Many areas of applied linguistics today involve the explicit use of computers. Speech synthesis and speech recognition use phonetic and phonemic knowledge to provide voice interfaces to computers. Applications of computational linguistics in machine translation, computer-assisted translation, and natural language processing are extremely fruitful areas of applied linguistics which have come to the forefront in recent years with increasing computing power. Their influence has had a great effect on theories of syntax and semantics, as modelling syntactic and semantic theories on computers constrains the theories to computable operations and provides a more rigorous mathematical basis.
Contextual linguistics is where the discipline of linguistics interacts with other academic disciplines. Whereas in core theoretical linguistics language is studied for its own sake, the interdisciplinary areas of linguistics consider how language interacts with the rest of the world.
Individual speakers, language communities, and linguistic universals
Linguists also differ in how broad a group of language users they study. Some analyze a given speaker's language (idiolect) or language development in great detail. Some study language pertaining to a whole speech community, such as the dialect of those who speak African American Vernacular English ("Ebonics"). Others try to find linguistic universals that apply, at some abstract level, to all users of human language everywhere. This latter project has been most famously advocated by Noam Chomsky, and it interests many people in psycholinguistics and cognitive science. It is thought that universals in human language may reveal important insight into universals about the human mind.
Prescription and description
- Main article: Prescription and description.
Most research currently performed under the name "linguistics" is purely descriptive; the linguists seek to clarify the nature of language without passing value judgments or trying to chart future language directions. Nonetheless, there are many professionals and amateurs who also prescribe rules of language, holding a particular standard out for all to follow.
Prescriptivists tend to be found among the ranks of language educators. They hold clear notions of what is right and wrong, and may assign themselves the responsibility of ensuring that the next generation uses the variety of language that is most likely to lead to "success", often the acrolect of a particular language. The reasons for their intolerance of "incorrect usage" may include distrust of neologisms, connections to socially-disapproved dialects (i.e., basilects), or simple conflicts with pet theories. An extreme version of prescriptivism can be found among censors, whose personal mission is to eradicate words and structures which they consider to be destructive to society.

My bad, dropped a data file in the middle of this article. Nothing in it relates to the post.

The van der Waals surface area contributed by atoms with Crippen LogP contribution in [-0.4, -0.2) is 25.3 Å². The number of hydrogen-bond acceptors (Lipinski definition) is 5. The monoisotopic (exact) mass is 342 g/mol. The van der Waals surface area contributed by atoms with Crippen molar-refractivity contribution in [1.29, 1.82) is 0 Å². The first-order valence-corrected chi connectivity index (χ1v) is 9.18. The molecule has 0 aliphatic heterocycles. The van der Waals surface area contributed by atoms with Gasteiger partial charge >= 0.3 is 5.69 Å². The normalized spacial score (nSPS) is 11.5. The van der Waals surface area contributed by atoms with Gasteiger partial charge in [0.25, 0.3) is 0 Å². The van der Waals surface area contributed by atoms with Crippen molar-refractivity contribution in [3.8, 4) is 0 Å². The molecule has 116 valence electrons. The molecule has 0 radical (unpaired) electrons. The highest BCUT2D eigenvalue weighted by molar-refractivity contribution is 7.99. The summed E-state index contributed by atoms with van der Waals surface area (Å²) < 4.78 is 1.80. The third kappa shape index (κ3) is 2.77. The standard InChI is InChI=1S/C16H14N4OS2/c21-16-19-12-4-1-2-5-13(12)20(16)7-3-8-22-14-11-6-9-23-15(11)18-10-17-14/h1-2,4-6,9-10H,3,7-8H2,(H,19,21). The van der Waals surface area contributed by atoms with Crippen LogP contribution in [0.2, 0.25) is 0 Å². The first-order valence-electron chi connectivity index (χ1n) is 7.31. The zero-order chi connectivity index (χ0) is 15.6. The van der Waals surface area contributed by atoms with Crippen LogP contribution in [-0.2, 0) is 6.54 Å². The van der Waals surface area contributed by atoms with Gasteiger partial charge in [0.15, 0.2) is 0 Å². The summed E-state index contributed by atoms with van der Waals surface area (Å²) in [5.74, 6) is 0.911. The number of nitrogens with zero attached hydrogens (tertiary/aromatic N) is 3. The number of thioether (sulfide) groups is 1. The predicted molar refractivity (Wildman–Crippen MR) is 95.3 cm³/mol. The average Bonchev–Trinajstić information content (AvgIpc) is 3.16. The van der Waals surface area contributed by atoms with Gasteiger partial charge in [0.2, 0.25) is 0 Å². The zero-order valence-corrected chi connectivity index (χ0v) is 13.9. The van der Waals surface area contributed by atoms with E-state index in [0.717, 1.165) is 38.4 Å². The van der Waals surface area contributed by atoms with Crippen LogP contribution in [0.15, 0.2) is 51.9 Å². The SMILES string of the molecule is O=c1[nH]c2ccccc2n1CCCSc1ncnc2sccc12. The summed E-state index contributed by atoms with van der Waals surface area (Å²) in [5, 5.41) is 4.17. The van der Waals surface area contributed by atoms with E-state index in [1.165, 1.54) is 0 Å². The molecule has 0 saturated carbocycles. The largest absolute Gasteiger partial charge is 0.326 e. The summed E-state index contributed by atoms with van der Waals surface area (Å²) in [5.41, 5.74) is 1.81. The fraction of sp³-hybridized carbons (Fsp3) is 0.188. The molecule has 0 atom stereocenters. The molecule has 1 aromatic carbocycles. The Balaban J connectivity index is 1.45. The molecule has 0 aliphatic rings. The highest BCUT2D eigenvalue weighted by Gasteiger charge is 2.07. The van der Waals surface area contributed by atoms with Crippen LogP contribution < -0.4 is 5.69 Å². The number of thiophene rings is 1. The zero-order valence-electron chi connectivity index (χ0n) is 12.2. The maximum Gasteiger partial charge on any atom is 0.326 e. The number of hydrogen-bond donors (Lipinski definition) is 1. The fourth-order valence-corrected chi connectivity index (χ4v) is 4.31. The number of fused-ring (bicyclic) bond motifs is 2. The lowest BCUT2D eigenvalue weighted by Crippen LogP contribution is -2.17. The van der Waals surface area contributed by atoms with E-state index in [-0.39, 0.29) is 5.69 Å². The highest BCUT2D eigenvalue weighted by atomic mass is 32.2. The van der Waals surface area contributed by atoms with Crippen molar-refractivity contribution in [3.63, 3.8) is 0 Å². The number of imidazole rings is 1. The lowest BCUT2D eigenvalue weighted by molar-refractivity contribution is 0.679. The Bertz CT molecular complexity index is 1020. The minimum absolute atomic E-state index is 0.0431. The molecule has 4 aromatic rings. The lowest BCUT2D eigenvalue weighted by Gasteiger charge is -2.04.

Descriptivists, on the other hand, seek to find the root of "incorrect usage". They might describe it simply as "idiosyncratic", or they may discover a regularity (a rule) that agitates the prescriptivists. Within the context of fieldwork, descriptive linguistics refers to the study of language using a descriptivist (rather than a prescriptivist) approach. Descriptivist methodology more closely resembles scientific methodology in other disciplines.
Speech versus writing
- Speech appears to be a human universal, whereas there have been many cultures and speech communities that lack written communication;
- People learn to speak and process spoken languages more easily and much earlier than writing;
- A number of cognitive scientists argue that the brain has an innate "language module ", knowledge of which is thought to come more from studying speech than writing, particularly since language as speech is held to be an evolutionary adaptation, whereas writing is a comparatively recent invention.
Of course, linguists agree that the study of written language can be worthwhile and valuable. For linguistic research that uses the methods of corpus linguistics and computational linguistics, written language is often much more convenient for processing large amounts of linguistic data. Large corpora of spoken language are difficult to create and hard to find, and are typically used in transcriptional form anyway.